“Holy copyright law, Batman!” Although this sounds like Robin, it is actually a line from a federal appeals court opinion issued this week, holding that Batman’s iconic car is entitled to copyright protection. The U.S. Court of Appeals for the Ninth Circuit sided with DC Comics in its claim to a copyright interest in the Batmobile, ruling in DC Comics v. Towle that the automobile was sufficiently distinctive to be deemed a protectable character. DC Comics had sued defendant Mark Towle for, among other things, copyright infringement and trademark infringement, based on his sale of replicas of the car. Mark Towle’s Gotham Garage sold replicas of the Batmobile as it appeared in the 1966 television series featuring Adam West as Batman and the 1989 movie starring Michael Keaton for approximately $90,000.
Towle argued that the Batmobile was not subject to copyright protection. Alternatively, Towle claimed that DC Comics did not own the copyright in the vehicle as it appeared in either production, because DC Batman comics had never featured Batmobile designs that looked exactly like those in the television series and movies.
“Pow! Boff! Thwack!” The three-judge panel delivered major blows to Towle’s arguments and ultimately sided with DC Comics. The Court of Appeals affirmed the District Court judgment that the Batmobile was protectable noting that the court had previously recognized “Eleanor,” a car in both Gone in 60 Seconds movies, as an “automotive character.” The court also rejected Towle’s argument that the vehicle was not protectable, because some depictions deviated from its “signature sleek ‘bat-like’ features.” In response, the court stated that although James Bond, Godzilla, and Batman have changed over time, they are entitled to copyright protection for they have “retained unique, protectable characteristics.” Furthermore, the court disagreed with Towle’s claim that DC Comics did not own a copyright interest in the Batmobile. The panel found that DC Comics retained the rights to derivative versions of the Batmobile when it licensed the right to make TV shows and movies to production companies.
To determine whether characters in comic books, television shows or movies are entitled to copyright protection, the court set forth a three-part test. First, the character must have “physical as well as conceptual qualities.” Also, the character must be “sufficiently delineated” so people recognize it as the same character across time. Third, the character has to be “especially distinctive” and “contain some unique elements of expression.”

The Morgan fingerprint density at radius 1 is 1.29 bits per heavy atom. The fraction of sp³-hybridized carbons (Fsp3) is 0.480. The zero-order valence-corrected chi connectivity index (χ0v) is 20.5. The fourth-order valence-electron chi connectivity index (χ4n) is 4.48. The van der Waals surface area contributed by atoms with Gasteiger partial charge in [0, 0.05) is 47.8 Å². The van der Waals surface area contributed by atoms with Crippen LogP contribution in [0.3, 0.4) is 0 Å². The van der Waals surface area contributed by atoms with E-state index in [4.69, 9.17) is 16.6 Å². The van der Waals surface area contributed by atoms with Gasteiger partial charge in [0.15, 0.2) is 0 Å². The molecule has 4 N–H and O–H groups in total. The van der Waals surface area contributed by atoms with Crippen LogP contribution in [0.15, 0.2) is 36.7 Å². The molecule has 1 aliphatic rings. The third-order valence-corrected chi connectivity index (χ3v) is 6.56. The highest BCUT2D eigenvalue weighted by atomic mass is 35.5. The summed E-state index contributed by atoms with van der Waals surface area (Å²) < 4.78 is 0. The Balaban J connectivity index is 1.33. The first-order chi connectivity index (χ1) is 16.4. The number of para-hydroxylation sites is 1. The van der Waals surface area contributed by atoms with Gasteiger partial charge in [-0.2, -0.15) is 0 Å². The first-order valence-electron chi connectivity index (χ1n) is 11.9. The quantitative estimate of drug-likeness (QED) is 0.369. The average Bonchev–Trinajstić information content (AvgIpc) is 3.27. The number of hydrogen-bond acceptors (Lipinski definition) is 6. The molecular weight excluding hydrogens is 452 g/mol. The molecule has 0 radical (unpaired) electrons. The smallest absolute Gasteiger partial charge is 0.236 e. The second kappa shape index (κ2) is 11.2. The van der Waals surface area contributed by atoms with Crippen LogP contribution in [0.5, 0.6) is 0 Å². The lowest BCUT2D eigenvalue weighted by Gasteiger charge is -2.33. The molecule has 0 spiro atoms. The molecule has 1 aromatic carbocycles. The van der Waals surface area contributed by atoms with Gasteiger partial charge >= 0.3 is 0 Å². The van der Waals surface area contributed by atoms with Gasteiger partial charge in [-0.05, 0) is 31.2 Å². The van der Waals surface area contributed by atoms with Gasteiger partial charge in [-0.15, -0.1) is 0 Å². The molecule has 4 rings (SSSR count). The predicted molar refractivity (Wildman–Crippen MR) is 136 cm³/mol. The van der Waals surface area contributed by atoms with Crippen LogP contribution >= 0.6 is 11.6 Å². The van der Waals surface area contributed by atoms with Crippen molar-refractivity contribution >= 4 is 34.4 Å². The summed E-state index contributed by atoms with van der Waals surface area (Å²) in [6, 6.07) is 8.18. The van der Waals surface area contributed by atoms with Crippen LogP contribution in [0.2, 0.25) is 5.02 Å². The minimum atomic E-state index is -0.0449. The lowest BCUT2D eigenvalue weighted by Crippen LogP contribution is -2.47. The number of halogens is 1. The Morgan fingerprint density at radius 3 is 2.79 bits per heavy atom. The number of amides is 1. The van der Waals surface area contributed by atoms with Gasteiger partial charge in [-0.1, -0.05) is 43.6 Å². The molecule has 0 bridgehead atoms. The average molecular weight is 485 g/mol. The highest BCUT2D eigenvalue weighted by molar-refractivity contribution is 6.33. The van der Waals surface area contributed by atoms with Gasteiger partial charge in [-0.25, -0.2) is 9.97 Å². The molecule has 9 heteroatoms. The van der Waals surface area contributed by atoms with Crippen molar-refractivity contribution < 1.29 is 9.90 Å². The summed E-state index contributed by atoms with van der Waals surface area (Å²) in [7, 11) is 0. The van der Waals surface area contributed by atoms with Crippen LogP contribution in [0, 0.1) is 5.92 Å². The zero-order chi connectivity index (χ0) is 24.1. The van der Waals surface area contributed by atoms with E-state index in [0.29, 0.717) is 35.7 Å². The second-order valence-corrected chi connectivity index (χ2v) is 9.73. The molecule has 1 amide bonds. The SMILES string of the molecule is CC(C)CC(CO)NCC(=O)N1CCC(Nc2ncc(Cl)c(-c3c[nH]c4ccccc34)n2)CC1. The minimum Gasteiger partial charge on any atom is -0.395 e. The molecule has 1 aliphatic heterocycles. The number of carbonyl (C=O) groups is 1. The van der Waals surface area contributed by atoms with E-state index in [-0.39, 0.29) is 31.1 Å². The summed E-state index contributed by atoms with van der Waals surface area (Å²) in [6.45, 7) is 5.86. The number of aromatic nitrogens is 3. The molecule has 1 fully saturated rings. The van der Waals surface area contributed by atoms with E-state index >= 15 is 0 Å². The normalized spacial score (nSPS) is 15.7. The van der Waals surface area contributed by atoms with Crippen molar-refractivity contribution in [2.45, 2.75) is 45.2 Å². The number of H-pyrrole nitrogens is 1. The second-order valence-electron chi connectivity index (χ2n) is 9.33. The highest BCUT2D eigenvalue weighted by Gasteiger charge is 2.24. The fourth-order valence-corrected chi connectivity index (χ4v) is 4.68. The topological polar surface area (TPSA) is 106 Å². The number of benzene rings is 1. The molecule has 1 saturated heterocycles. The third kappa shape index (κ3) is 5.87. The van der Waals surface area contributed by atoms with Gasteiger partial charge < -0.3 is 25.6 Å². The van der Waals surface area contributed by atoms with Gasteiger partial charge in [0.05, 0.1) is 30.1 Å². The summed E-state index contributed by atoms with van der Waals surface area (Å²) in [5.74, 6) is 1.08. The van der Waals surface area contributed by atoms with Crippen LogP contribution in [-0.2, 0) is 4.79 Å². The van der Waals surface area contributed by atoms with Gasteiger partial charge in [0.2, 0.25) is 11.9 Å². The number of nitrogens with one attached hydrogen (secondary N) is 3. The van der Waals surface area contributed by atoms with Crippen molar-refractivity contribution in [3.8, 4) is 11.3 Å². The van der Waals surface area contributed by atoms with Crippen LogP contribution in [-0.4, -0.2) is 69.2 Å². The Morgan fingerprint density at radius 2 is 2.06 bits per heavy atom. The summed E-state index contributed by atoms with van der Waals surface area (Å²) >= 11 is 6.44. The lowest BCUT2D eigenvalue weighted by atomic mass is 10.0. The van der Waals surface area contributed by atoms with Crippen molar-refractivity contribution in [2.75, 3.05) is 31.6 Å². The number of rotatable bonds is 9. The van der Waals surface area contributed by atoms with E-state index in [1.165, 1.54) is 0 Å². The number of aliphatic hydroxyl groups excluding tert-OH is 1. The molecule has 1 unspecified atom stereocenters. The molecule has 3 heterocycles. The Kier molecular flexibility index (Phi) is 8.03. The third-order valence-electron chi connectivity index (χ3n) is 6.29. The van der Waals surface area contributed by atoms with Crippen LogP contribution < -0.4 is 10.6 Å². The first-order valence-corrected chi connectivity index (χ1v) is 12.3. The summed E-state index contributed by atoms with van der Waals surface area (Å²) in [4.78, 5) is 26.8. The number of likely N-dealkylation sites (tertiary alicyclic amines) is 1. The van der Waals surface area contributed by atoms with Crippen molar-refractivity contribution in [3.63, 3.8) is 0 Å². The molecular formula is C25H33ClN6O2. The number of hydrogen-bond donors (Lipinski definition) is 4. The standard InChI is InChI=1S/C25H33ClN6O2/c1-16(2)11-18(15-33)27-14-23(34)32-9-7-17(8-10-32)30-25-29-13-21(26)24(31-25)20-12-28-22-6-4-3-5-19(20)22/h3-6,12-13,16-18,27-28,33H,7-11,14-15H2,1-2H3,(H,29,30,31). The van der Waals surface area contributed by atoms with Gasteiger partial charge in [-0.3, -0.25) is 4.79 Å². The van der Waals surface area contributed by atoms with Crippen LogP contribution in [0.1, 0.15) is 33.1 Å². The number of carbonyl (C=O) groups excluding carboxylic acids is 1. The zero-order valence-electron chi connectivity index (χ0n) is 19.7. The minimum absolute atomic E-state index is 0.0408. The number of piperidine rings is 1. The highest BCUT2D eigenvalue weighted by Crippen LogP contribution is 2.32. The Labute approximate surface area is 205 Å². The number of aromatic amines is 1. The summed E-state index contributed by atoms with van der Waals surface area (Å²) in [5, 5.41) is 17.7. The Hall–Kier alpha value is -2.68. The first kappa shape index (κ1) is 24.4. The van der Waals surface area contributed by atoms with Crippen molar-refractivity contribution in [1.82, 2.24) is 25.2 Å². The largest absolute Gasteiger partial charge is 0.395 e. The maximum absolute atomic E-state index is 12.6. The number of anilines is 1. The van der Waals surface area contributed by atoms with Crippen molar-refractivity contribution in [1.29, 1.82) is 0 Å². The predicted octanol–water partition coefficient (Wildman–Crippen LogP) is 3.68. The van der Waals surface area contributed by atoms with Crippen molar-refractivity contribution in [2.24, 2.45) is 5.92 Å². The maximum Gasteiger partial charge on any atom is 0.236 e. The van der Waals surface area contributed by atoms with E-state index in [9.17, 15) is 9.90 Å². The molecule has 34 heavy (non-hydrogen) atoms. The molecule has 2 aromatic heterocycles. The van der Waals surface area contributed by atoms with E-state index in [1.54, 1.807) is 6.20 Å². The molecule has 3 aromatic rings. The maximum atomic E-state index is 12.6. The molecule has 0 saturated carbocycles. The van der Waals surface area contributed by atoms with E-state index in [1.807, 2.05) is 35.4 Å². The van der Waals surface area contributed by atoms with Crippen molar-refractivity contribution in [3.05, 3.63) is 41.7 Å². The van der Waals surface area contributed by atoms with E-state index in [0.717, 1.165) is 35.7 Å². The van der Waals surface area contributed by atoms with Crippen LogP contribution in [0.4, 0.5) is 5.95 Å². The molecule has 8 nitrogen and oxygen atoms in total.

Applying this test, the court found that the Batmobile was protectable under copyright law. “First, because the Batmobile has appeared graphically in comic books, and as a three-dimensional car in television series and motion pictures, it has ‘physical as well as conceptual qualities,’ and is thus not a mere literary character,” the court ruled. As for the second element, various distinct physical and conceptual qualities of the Batmobile make it recognizable whenever it appears. “[T]he Batmobile is almost always bat-like in appearance…[T]he Batmobile is a ‘crime-fighting’ car with sleek and powerful characteristics that allow Batman to maneuver quickly while he fights villains…Equally important, the Batmobile always contains the most up-to-date weaponry and technology,” the opinion stated. Finally, the court found that the third prong of the character analysis is met, given the Batmobile’s “status as Batman’s loyal bat-themed sidekick” and its “unique and highly recognizable name.”
The opinion concludes with a quote, noting that, “[a]s Batman so sagely told Robin, ‘In our well-ordered society, protection of private property is essential.’” The ruling does provide significant protections to copyright owners of comic book, TV, and movie characters. In this case, Towle will have to obtain permission from DC Comics to sell any more Batmobile replicas.
Cristina Carapezza is a 2L at Harvard Law School and a student in the Cyberlaw Clinic during the fall semester 2015.